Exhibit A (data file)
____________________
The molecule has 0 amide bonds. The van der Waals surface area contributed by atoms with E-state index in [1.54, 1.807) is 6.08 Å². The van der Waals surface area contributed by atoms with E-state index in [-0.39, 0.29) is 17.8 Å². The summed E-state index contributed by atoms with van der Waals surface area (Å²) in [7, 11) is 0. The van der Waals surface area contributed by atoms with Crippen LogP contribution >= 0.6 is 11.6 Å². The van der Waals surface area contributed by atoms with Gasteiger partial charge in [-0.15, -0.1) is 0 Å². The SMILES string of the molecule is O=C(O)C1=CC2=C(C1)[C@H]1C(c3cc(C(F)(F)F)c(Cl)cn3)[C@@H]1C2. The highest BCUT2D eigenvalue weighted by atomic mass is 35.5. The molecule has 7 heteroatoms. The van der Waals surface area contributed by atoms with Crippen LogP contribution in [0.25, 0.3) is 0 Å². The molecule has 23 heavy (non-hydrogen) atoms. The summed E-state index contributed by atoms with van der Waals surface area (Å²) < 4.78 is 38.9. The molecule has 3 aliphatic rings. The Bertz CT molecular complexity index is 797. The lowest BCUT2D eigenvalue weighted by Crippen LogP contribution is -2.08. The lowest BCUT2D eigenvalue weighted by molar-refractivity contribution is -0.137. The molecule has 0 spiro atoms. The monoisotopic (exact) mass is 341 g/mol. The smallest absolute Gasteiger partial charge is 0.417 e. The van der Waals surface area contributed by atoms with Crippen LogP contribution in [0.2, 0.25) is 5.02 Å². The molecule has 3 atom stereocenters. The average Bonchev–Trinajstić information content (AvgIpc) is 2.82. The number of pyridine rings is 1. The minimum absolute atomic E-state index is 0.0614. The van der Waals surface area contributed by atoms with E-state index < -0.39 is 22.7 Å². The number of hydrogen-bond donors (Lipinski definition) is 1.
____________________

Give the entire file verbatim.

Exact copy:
The molecule has 0 amide bonds. The van der Waals surface area contributed by atoms with E-state index in [1.54, 1.807) is 6.08 Å². The van der Waals surface area contributed by atoms with E-state index in [-0.39, 0.29) is 17.8 Å². The summed E-state index contributed by atoms with van der Waals surface area (Å²) in [7, 11) is 0. The van der Waals surface area contributed by atoms with Crippen LogP contribution >= 0.6 is 11.6 Å². The van der Waals surface area contributed by atoms with Gasteiger partial charge in [-0.15, -0.1) is 0 Å². The SMILES string of the molecule is O=C(O)C1=CC2=C(C1)[C@H]1C(c3cc(C(F)(F)F)c(Cl)cn3)[C@@H]1C2. The highest BCUT2D eigenvalue weighted by atomic mass is 35.5. The molecule has 7 heteroatoms. The van der Waals surface area contributed by atoms with Crippen LogP contribution in [0.25, 0.3) is 0 Å². The molecule has 23 heavy (non-hydrogen) atoms. The summed E-state index contributed by atoms with van der Waals surface area (Å²) < 4.78 is 38.9. The molecule has 3 aliphatic rings. The Bertz CT molecular complexity index is 797. The lowest BCUT2D eigenvalue weighted by Crippen LogP contribution is -2.08. The lowest BCUT2D eigenvalue weighted by molar-refractivity contribution is -0.137. The molecule has 0 spiro atoms. The monoisotopic (exact) mass is 341 g/mol. The smallest absolute Gasteiger partial charge is 0.417 e. The van der Waals surface area contributed by atoms with Crippen LogP contribution in [0.2, 0.25) is 5.02 Å². The molecule has 3 atom stereocenters. The average Bonchev–Trinajstić information content (AvgIpc) is 2.82. The number of pyridine rings is 1. The minimum absolute atomic E-state index is 0.0614. The van der Waals surface area contributed by atoms with E-state index < -0.39 is 22.7 Å². The number of hydrogen-bond donors (Lipinski definition) is 1.